Are you planning on doing an internship over the summer?
Summer internships are a great way to start getting your feet wet in the real world of working for a living and/or apply any credit hours you may be lacking in.
Before you start applying, check with your campus career counseling center to see if they have an established program regarding internships and academic credit options. Whether you’re currently looking or haven’t applied to any of the summer programs yet, you’ve still got a few weeks to get your ducks in a row. Once you start applying and land the program of your choice, follow the essential tips below to help you throughout the duration of your internship.
5 Internship Mistakes To Avoid…
#1: Not doing the work you’ve been asked to do – Though scanning a huge stack of papers or filing them away may seem menial, it’s a task you’ve been asked to accomplish. The cold hard truth is – you’re an intern, not an actual employee. This means you’ve probably got very little to no experience under your belt. Because of this, the company who has hired you is going to ask you to do a lot of crappy work until they’re confident in you and feel you can be taken seriously. Tip: This means you’re going to have to prove your worth and scan or file that huge stack of papers away like it’s the next best thing since sliced bread. Why? Because you need the experience, will be able to use the company as a reference (barring you don’t screw it up), and have to start somewhere. It might not be ideal, but it beats flipping burgers at your cousin’s burger joint or worse – being stuck playing baby sitter for the summer. So, why not?
#2: Showing up late – There’s nothing worse than a new employee or intern who fails to show up on time. First and foremost, it’s unprofessional and will upset your employer or managing supervisor. Secondly, the hours of operation are provided to you for a reason. If you were given a set time frame to work, then it’s probably a good idea to show up on time or even slightly before your expected arrival time. Tip: If you’ve got a knack for managing your time poorly – try presetting your alarm clock or phone clock 10-15 minutes ahead of what the actual time is. That way, you arrive early everywhere you go.
#3: Taking the internship too casually – Though it may be a short duration, take it seriously. The job market is a competitive one. Which means, there are 20-30 other students or professional workers who can replace you and right now you need all of the experience and references you can get for when you’re actually looking for a job. That means, even if you’re working for good old ‘mom and dad,’ be sure to express enthusiasm towards the work you’re given. Ask questions if you’re uncertain about anything, take accountability for anything you may have goofed up on and be sure to fulfill all of the assignments you’ve been tasked with. Failure to do so could result in immediate termination – something you will want to avoid if you’re seeking academic credit for the program. Remembering that the program you’re in will help with your future job opportunities is a good way to keep your thoughts from spiraling out of control if you don’t enjoy the tasks you’ve been assigned to do.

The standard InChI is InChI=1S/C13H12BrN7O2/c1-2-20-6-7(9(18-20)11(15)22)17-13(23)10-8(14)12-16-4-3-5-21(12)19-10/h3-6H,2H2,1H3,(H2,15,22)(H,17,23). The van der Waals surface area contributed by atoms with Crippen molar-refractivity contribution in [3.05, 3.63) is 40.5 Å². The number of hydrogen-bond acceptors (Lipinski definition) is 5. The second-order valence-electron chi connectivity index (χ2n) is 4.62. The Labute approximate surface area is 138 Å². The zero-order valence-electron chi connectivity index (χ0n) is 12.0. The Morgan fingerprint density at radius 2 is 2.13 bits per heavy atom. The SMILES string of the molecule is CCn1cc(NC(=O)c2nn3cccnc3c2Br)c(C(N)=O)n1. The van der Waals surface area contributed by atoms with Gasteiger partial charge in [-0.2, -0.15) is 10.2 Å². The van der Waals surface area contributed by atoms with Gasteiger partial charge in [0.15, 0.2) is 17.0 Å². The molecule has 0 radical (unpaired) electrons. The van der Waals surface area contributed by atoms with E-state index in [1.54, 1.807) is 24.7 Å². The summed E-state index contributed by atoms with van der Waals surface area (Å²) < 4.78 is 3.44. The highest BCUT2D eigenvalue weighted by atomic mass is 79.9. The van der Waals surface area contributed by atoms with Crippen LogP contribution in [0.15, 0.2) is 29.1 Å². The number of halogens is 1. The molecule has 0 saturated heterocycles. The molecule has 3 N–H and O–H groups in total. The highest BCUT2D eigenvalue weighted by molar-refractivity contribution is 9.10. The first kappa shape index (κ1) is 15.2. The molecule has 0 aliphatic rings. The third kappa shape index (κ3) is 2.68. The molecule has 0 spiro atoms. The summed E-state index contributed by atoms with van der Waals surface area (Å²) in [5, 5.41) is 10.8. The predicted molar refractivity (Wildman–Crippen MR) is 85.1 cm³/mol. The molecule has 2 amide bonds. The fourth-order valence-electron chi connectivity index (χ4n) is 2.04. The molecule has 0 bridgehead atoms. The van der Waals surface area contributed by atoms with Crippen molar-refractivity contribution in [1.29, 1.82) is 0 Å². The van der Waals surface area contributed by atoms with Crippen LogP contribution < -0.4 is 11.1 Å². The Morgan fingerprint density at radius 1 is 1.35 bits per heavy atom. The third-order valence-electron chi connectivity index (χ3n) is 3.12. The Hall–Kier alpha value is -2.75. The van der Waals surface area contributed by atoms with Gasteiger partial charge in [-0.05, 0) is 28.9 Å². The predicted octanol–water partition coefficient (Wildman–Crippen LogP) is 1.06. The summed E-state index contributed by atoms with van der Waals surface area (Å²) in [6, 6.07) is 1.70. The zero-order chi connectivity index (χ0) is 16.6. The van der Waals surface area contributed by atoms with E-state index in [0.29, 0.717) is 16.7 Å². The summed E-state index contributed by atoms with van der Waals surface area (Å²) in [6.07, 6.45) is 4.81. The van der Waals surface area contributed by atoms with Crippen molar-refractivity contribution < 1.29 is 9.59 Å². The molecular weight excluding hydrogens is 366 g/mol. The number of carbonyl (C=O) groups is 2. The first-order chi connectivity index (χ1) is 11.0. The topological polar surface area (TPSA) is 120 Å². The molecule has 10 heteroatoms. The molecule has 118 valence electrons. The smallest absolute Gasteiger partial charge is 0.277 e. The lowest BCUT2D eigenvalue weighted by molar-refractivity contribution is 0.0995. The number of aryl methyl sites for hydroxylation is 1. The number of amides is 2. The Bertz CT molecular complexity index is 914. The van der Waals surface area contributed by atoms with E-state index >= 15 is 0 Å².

#4: Not establishing relationships or speaking negatively about the ones you’ve made – It’s tricky to find solid footing in a new environment with new people. You don’t really know the rules (even if you read through them), all of the people you’re working beside are new to you (and may have agendas of their own) and you’ve got that “new person” target written all over you. It’s almost equivalent to having a huge zit on your nose that everyone looks at when they talk to you instead of your eyes. Either way – you pretty much want to walk around with a bag over your face just to avoid the stares you’ll receive. Bad news first – you can’t. Which means, you’ve got to suck it up and go with the flow for a few days or at least until everyone else has gotten used to “the new face” around the office. The good news is, after a day or so the stares will stop and you’ll start to be welcomed into their social circle. Just be sure to maintain those professional relationships. You can do this by asking if you can help any of your fellow co-workers with anything they may need help with or by praising them on a project they accomplished recently that you feel was a success. Establishing a strong connection with the people you work with will help you in the long run and possibly land you a job at the company once you’ve graduated. On the flip side, be sure to stay neutral if other co-workers say anything negatively about one another. Being diplomatic is imperative to maintaining your working relationships. You want to leave on a positive note, not a negative one.
If your school doesn’t offer internship programs, try looking into internship.com. The site lists thousands of programs to choose from and has been accredited by Forbes Magazine as one of the Top 10 Career websites for students.
As a Dorm Room Movers author, feel free to leave any additional comments on what intern mistakes a student should avoid making.
Good luck interning,